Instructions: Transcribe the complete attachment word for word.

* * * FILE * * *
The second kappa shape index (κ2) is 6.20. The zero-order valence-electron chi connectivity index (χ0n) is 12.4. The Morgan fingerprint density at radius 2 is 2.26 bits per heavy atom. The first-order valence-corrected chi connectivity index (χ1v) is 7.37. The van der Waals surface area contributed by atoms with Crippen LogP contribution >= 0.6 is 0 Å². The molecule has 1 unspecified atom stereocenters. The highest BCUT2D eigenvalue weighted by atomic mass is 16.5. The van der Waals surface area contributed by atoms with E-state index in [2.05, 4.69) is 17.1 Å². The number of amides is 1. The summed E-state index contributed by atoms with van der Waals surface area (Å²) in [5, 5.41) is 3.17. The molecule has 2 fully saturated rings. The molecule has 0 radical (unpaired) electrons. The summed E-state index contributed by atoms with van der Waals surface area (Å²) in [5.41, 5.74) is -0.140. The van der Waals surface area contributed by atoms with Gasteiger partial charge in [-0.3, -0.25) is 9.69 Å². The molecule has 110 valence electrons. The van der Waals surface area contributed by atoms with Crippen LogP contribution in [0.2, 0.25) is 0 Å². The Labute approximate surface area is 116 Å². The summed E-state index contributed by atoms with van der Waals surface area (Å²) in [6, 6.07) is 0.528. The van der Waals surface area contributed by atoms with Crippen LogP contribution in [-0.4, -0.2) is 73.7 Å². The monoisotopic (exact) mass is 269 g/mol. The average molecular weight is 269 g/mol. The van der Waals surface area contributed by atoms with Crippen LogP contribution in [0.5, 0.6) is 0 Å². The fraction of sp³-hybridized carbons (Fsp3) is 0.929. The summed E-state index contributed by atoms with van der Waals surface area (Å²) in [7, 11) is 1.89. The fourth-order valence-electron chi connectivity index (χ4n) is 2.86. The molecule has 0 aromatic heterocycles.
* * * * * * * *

The second kappa shape index (κ2) is 6.20. The zero-order valence-electron chi connectivity index (χ0n) is 12.4. The Morgan fingerprint density at radius 2 is 2.26 bits per heavy atom. The first-order valence-corrected chi connectivity index (χ1v) is 7.37. The van der Waals surface area contributed by atoms with Crippen LogP contribution >= 0.6 is 0 Å². The molecule has 1 unspecified atom stereocenters. The highest BCUT2D eigenvalue weighted by atomic mass is 16.5. The van der Waals surface area contributed by atoms with E-state index in [2.05, 4.69) is 17.1 Å². The number of amides is 1. The summed E-state index contributed by atoms with van der Waals surface area (Å²) in [5, 5.41) is 3.17. The molecule has 2 fully saturated rings. The molecule has 0 radical (unpaired) electrons. The summed E-state index contributed by atoms with van der Waals surface area (Å²) in [5.41, 5.74) is -0.140. The van der Waals surface area contributed by atoms with Gasteiger partial charge in [-0.3, -0.25) is 9.69 Å². The molecule has 110 valence electrons. The van der Waals surface area contributed by atoms with Crippen LogP contribution in [0.2, 0.25) is 0 Å². The Labute approximate surface area is 116 Å². The summed E-state index contributed by atoms with van der Waals surface area (Å²) in [6, 6.07) is 0.528. The van der Waals surface area contributed by atoms with Crippen LogP contribution in [-0.4, -0.2) is 73.7 Å². The monoisotopic (exact) mass is 269 g/mol. The average molecular weight is 269 g/mol. The van der Waals surface area contributed by atoms with Crippen LogP contribution in [0.5, 0.6) is 0 Å². The fraction of sp³-hybridized carbons (Fsp3) is 0.929. The summed E-state index contributed by atoms with van der Waals surface area (Å²) in [7, 11) is 1.89. The fourth-order valence-electron chi connectivity index (χ4n) is 2.86. The molecule has 0 aromatic heterocycles.